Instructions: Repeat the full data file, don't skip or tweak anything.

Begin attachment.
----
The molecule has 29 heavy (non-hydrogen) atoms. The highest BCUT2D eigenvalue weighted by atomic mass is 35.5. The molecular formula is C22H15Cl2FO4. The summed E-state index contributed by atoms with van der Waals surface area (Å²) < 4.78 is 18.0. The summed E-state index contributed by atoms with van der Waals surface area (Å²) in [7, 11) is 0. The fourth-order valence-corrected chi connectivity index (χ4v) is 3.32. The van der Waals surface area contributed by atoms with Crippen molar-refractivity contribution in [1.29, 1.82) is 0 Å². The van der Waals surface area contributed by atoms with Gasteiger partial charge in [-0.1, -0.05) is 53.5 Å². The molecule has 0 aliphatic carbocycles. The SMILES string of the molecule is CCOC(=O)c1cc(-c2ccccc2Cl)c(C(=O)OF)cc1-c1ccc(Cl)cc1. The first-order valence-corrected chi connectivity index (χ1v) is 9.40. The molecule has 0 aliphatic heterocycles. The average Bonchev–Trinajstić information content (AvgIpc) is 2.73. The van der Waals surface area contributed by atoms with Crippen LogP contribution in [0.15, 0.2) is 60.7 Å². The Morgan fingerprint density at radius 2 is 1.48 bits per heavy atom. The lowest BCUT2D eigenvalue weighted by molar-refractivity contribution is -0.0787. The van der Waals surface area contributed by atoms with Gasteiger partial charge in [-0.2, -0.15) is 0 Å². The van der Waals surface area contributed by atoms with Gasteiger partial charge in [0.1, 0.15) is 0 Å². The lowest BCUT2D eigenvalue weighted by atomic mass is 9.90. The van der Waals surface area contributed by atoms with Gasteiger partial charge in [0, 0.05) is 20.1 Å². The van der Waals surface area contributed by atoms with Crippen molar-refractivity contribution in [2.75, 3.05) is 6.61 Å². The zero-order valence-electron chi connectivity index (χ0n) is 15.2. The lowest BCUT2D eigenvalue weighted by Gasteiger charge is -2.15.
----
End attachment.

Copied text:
The molecule has 29 heavy (non-hydrogen) atoms. The highest BCUT2D eigenvalue weighted by atomic mass is 35.5. The molecular formula is C22H15Cl2FO4. The summed E-state index contributed by atoms with van der Waals surface area (Å²) < 4.78 is 18.0. The summed E-state index contributed by atoms with van der Waals surface area (Å²) in [7, 11) is 0. The fourth-order valence-corrected chi connectivity index (χ4v) is 3.32. The van der Waals surface area contributed by atoms with Crippen molar-refractivity contribution in [1.29, 1.82) is 0 Å². The van der Waals surface area contributed by atoms with Gasteiger partial charge in [-0.1, -0.05) is 53.5 Å². The molecule has 0 aliphatic carbocycles. The SMILES string of the molecule is CCOC(=O)c1cc(-c2ccccc2Cl)c(C(=O)OF)cc1-c1ccc(Cl)cc1. The first-order valence-corrected chi connectivity index (χ1v) is 9.40. The molecule has 0 aliphatic heterocycles. The average Bonchev–Trinajstić information content (AvgIpc) is 2.73. The van der Waals surface area contributed by atoms with Crippen LogP contribution in [0.15, 0.2) is 60.7 Å². The Morgan fingerprint density at radius 2 is 1.48 bits per heavy atom. The lowest BCUT2D eigenvalue weighted by molar-refractivity contribution is -0.0787. The van der Waals surface area contributed by atoms with Gasteiger partial charge in [-0.2, -0.15) is 0 Å². The van der Waals surface area contributed by atoms with Gasteiger partial charge in [0.1, 0.15) is 0 Å². The lowest BCUT2D eigenvalue weighted by atomic mass is 9.90. The van der Waals surface area contributed by atoms with Gasteiger partial charge in [0, 0.05) is 20.1 Å². The van der Waals surface area contributed by atoms with Crippen molar-refractivity contribution in [2.75, 3.05) is 6.61 Å². The zero-order valence-electron chi connectivity index (χ0n) is 15.2. The lowest BCUT2D eigenvalue weighted by Gasteiger charge is -2.15.